The Florida Park Serve and the Foundation are committed to ensuring that our visitors with disabilities are included and immersed in our park experience
— Gil Ziffer
TALLAHASSEE, FL, UNITED STATES, July 23, 2020 /EINPresswire.com/ — Florida’s award-winning state parks are committed to increasing accessibility for all, according to a survey conducted by the Florida State Parks Foundation.
The survey of 760 state park users found that ninety percent said they or a family member had not experienced any difficulty accessing some part of a state park because of accessibility issues.
“It is encouraging to see that Florida State Park Service annual improvements have resulted in most people having no accessibility problems in our parks,” said Gil Ziffer, Foundation President.
According to the email survey conducted in early May, one in five people have taken advantage of accessibility features in the state parks while a similar number said they did not realize that these facilities were available.
These features include all-terrain wheelchairs that can be used free of charge when booked in advance, roll out matting which allows wheelchairs access to sandy beaches, ramps, handicap kayak launch sites, and special signage for the blind and deaf.
People said they would like to see more wheelchair-friendly trails, ADA-camping spots, more ramps, and more benches on trails.
“The Florida Park Serve and the Foundation are committed to ensuring that our visitors with disabilities are included and immersed in our park experience”, he said.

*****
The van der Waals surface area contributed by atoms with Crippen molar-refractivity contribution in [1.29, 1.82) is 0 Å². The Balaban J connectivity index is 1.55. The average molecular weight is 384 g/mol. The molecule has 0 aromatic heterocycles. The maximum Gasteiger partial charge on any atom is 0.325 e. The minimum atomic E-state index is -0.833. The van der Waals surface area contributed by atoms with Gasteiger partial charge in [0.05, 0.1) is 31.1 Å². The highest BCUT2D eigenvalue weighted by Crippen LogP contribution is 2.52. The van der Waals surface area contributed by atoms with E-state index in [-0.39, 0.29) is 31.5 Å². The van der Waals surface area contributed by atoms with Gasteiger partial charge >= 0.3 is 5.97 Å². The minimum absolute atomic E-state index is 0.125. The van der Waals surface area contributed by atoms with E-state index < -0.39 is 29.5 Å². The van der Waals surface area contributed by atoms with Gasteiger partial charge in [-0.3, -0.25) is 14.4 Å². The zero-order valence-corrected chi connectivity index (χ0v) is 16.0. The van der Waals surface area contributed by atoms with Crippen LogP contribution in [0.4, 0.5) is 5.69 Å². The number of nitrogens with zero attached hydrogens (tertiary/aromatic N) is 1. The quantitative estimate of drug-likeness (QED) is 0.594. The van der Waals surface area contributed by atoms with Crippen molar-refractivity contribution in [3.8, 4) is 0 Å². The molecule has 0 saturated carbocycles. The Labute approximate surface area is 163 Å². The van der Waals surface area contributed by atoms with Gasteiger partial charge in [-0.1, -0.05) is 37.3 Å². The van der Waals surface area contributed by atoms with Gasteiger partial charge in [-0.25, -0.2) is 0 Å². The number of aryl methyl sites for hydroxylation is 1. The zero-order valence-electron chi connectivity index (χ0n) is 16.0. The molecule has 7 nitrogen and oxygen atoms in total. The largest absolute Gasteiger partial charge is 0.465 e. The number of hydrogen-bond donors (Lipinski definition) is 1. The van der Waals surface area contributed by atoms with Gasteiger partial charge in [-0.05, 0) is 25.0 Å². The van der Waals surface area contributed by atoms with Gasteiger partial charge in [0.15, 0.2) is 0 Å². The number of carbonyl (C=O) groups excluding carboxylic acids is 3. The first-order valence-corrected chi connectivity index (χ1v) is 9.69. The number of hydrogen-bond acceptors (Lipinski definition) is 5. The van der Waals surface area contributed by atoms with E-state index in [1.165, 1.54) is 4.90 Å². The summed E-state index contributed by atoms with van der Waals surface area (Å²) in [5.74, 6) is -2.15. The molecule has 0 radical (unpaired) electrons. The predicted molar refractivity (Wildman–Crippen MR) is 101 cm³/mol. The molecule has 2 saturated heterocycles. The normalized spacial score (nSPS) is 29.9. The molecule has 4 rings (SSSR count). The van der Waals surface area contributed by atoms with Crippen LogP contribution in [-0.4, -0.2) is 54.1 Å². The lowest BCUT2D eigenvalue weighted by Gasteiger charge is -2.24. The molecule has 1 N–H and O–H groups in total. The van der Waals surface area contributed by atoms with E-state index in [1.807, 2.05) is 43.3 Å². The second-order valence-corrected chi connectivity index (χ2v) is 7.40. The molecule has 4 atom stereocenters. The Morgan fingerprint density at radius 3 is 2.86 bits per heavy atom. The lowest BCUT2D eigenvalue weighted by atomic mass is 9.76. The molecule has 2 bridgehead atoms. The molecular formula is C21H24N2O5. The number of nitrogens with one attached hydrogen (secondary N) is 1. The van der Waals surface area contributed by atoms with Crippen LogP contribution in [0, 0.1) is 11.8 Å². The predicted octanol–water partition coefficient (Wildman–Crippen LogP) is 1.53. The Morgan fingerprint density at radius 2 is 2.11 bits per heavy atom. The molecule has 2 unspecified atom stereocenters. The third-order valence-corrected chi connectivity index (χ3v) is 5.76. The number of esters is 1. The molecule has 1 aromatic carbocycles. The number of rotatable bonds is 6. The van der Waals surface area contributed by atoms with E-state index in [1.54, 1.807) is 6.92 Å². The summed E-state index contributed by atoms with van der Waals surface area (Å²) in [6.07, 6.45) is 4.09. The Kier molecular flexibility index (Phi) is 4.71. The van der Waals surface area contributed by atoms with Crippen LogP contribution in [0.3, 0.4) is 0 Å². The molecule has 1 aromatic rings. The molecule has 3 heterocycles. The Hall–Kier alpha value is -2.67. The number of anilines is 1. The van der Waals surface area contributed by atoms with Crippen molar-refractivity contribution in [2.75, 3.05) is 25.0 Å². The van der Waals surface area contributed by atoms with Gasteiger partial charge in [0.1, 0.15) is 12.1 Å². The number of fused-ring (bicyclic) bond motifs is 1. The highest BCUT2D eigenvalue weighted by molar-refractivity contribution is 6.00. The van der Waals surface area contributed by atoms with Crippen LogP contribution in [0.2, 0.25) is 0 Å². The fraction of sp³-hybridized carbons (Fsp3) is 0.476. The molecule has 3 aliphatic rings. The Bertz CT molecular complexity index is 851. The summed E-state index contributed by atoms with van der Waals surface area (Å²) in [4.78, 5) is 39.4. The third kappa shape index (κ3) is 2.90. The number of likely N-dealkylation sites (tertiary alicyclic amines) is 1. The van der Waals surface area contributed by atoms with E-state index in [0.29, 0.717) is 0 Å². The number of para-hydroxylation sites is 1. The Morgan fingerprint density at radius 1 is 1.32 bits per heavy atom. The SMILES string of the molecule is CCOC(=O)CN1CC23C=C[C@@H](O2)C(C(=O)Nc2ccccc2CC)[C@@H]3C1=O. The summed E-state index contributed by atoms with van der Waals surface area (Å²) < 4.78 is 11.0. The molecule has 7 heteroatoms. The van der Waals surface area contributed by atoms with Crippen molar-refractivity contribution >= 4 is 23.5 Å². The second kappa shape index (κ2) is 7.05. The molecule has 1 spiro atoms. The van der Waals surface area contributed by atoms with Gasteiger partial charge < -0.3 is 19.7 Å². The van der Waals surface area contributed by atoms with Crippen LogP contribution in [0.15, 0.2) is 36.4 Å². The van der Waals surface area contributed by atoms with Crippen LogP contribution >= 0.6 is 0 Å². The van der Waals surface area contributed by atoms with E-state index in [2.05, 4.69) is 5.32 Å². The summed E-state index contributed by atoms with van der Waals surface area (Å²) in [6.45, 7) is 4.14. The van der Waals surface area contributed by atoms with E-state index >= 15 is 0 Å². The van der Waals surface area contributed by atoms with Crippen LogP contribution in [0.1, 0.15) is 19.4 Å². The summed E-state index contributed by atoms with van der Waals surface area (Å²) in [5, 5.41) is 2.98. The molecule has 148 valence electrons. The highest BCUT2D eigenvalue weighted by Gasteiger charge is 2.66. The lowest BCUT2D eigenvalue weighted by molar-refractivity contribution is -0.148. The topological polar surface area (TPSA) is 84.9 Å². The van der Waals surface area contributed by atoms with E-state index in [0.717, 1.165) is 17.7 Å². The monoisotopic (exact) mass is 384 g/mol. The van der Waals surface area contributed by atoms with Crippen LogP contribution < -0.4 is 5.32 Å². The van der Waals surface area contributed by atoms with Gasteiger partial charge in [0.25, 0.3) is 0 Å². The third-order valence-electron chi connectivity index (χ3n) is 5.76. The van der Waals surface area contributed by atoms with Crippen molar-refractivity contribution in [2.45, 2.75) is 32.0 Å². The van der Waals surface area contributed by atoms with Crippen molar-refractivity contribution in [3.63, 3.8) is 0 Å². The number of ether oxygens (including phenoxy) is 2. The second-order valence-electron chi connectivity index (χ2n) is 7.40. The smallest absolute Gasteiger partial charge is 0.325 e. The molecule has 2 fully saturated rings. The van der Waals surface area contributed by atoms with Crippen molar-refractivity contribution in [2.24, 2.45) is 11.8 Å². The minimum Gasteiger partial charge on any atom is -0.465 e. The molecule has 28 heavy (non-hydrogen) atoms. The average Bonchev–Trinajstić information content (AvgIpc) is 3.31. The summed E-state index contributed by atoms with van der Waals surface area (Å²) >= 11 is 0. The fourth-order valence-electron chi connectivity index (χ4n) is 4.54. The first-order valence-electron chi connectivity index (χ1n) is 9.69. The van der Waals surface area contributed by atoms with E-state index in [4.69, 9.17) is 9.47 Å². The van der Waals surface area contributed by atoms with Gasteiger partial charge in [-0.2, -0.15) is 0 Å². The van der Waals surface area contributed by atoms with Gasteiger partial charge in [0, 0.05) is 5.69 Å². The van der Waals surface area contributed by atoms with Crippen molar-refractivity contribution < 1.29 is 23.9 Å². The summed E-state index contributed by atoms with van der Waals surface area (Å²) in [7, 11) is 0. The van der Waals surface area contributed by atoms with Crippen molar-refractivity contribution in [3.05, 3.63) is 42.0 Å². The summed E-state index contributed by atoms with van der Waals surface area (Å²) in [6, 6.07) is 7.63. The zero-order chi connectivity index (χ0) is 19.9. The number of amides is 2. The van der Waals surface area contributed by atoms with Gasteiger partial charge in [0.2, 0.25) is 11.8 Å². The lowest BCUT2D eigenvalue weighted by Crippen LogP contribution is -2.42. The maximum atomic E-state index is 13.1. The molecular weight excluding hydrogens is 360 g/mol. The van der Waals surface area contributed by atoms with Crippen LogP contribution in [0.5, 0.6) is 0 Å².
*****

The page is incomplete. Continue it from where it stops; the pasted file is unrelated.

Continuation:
This year, the Foundation is funding the design and construction of the first-ever wheelchair-accessible glass-bottomed boat for Silver Springs State Park, and work is expected to start later this year at Wekiwa Springs State Park on the Serenity Garden, a park within a park for people with disabilities and special needs and the first of its kind in the United States, said Ziffer.
“While it is an ongoing process, the Florida Park Service strives to design and construct accessible buildings and facilities that provide access for all visitors and that comply with applicable laws, regulations, and standards.
“In each of the last several years, the Florida Park Service has budgeted $4,000,000 for accessibility. The Foundation advocated for and helped secure legislative appropriations dedicated to accessibility projects.
Visitors are encouraged to visit and enjoy our many accessible camping areas, bathhouses, restrooms, recreation halls, fishing piers, environmental education centers, picnic pavilions, and more,” he said.
The Foundation, founded in 1993 as Friends of Florida State Parks and renamed in 2018, is a 501(c)(3) nonprofit corporation whose mission is to support and help sustain the Florida Park Service, its 175 award-winning parks and trails, local Friends groups and more than 20,000 park volunteers.
It does this through programs that preserve and protect state parks, educate visitors about the value of state parks, encourage community engagement and active use of state parks, and advocacy.
The volunteer Board of Directors represents private and public sectors as well as local and statewide interests.
Julia Gill Woodward
Florida State Parks Foundation
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